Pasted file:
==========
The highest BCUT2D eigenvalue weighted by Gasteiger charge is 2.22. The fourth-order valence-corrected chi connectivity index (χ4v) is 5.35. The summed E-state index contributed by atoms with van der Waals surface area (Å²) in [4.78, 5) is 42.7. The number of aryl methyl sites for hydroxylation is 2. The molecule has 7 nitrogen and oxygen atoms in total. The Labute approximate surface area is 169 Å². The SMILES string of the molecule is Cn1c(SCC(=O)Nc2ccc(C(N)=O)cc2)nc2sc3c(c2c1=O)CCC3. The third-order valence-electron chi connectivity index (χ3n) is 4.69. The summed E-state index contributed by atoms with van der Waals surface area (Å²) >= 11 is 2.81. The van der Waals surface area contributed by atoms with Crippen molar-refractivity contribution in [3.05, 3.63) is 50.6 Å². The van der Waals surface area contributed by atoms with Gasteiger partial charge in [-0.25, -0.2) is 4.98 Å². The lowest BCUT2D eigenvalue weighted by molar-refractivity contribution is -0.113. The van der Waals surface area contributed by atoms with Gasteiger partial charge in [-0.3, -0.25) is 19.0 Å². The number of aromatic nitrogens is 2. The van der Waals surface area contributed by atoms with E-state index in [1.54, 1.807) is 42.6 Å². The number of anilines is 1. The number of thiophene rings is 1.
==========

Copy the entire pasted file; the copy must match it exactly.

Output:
The highest BCUT2D eigenvalue weighted by Gasteiger charge is 2.22. The fourth-order valence-corrected chi connectivity index (χ4v) is 5.35. The summed E-state index contributed by atoms with van der Waals surface area (Å²) in [4.78, 5) is 42.7. The number of aryl methyl sites for hydroxylation is 2. The molecule has 7 nitrogen and oxygen atoms in total. The Labute approximate surface area is 169 Å². The SMILES string of the molecule is Cn1c(SCC(=O)Nc2ccc(C(N)=O)cc2)nc2sc3c(c2c1=O)CCC3. The third-order valence-electron chi connectivity index (χ3n) is 4.69. The summed E-state index contributed by atoms with van der Waals surface area (Å²) >= 11 is 2.81. The van der Waals surface area contributed by atoms with Crippen molar-refractivity contribution in [3.05, 3.63) is 50.6 Å². The van der Waals surface area contributed by atoms with Gasteiger partial charge in [-0.25, -0.2) is 4.98 Å². The lowest BCUT2D eigenvalue weighted by molar-refractivity contribution is -0.113. The van der Waals surface area contributed by atoms with Gasteiger partial charge in [-0.3, -0.25) is 19.0 Å². The number of aromatic nitrogens is 2. The van der Waals surface area contributed by atoms with E-state index in [1.54, 1.807) is 42.6 Å². The number of anilines is 1. The number of thiophene rings is 1.